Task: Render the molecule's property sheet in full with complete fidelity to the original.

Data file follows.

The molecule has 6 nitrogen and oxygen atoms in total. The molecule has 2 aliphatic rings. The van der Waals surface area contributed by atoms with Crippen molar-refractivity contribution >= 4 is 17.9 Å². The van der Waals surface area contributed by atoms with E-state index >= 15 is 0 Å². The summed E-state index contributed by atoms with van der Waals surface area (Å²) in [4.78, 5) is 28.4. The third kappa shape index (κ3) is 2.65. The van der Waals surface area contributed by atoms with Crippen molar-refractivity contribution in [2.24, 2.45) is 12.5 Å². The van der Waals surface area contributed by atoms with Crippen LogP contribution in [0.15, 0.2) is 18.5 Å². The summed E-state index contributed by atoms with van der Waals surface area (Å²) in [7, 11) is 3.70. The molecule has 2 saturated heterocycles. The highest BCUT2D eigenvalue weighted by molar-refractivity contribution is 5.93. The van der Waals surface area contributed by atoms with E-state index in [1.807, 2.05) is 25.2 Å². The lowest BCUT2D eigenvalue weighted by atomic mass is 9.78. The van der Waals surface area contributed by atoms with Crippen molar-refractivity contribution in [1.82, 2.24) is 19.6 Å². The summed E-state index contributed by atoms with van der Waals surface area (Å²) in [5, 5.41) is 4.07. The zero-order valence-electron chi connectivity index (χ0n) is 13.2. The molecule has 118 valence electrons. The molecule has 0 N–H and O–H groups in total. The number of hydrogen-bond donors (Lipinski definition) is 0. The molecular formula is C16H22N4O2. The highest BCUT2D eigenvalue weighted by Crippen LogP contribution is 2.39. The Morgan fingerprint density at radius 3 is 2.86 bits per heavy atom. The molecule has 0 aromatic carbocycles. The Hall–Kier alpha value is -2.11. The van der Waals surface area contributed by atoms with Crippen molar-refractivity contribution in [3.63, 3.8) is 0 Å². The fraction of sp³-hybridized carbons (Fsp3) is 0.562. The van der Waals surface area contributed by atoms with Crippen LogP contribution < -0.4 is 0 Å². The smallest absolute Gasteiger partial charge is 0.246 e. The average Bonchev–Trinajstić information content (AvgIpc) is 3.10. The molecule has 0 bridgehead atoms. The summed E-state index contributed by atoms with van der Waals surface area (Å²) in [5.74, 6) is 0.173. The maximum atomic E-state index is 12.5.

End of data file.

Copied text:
The molecule has 6 nitrogen and oxygen atoms in total. The molecule has 2 aliphatic rings. The van der Waals surface area contributed by atoms with Crippen molar-refractivity contribution >= 4 is 17.9 Å². The van der Waals surface area contributed by atoms with E-state index >= 15 is 0 Å². The summed E-state index contributed by atoms with van der Waals surface area (Å²) in [4.78, 5) is 28.4. The third kappa shape index (κ3) is 2.65. The van der Waals surface area contributed by atoms with Crippen molar-refractivity contribution in [2.24, 2.45) is 12.5 Å². The van der Waals surface area contributed by atoms with Crippen LogP contribution in [0.15, 0.2) is 18.5 Å². The summed E-state index contributed by atoms with van der Waals surface area (Å²) in [7, 11) is 3.70. The molecule has 2 saturated heterocycles. The highest BCUT2D eigenvalue weighted by molar-refractivity contribution is 5.93. The van der Waals surface area contributed by atoms with E-state index in [1.807, 2.05) is 25.2 Å². The lowest BCUT2D eigenvalue weighted by atomic mass is 9.78. The van der Waals surface area contributed by atoms with Crippen molar-refractivity contribution in [1.82, 2.24) is 19.6 Å². The summed E-state index contributed by atoms with van der Waals surface area (Å²) in [5, 5.41) is 4.07. The zero-order valence-electron chi connectivity index (χ0n) is 13.2. The molecule has 118 valence electrons. The molecule has 0 N–H and O–H groups in total. The number of hydrogen-bond donors (Lipinski definition) is 0. The molecular formula is C16H22N4O2. The highest BCUT2D eigenvalue weighted by Crippen LogP contribution is 2.39. The Morgan fingerprint density at radius 3 is 2.86 bits per heavy atom. The molecule has 0 aromatic carbocycles. The Hall–Kier alpha value is -2.11. The van der Waals surface area contributed by atoms with Crippen molar-refractivity contribution in [3.63, 3.8) is 0 Å². The fraction of sp³-hybridized carbons (Fsp3) is 0.562. The van der Waals surface area contributed by atoms with Crippen LogP contribution < -0.4 is 0 Å². The smallest absolute Gasteiger partial charge is 0.246 e. The average Bonchev–Trinajstić information content (AvgIpc) is 3.10. The molecule has 0 bridgehead atoms. The summed E-state index contributed by atoms with van der Waals surface area (Å²) in [5.74, 6) is 0.173. The maximum atomic E-state index is 12.5.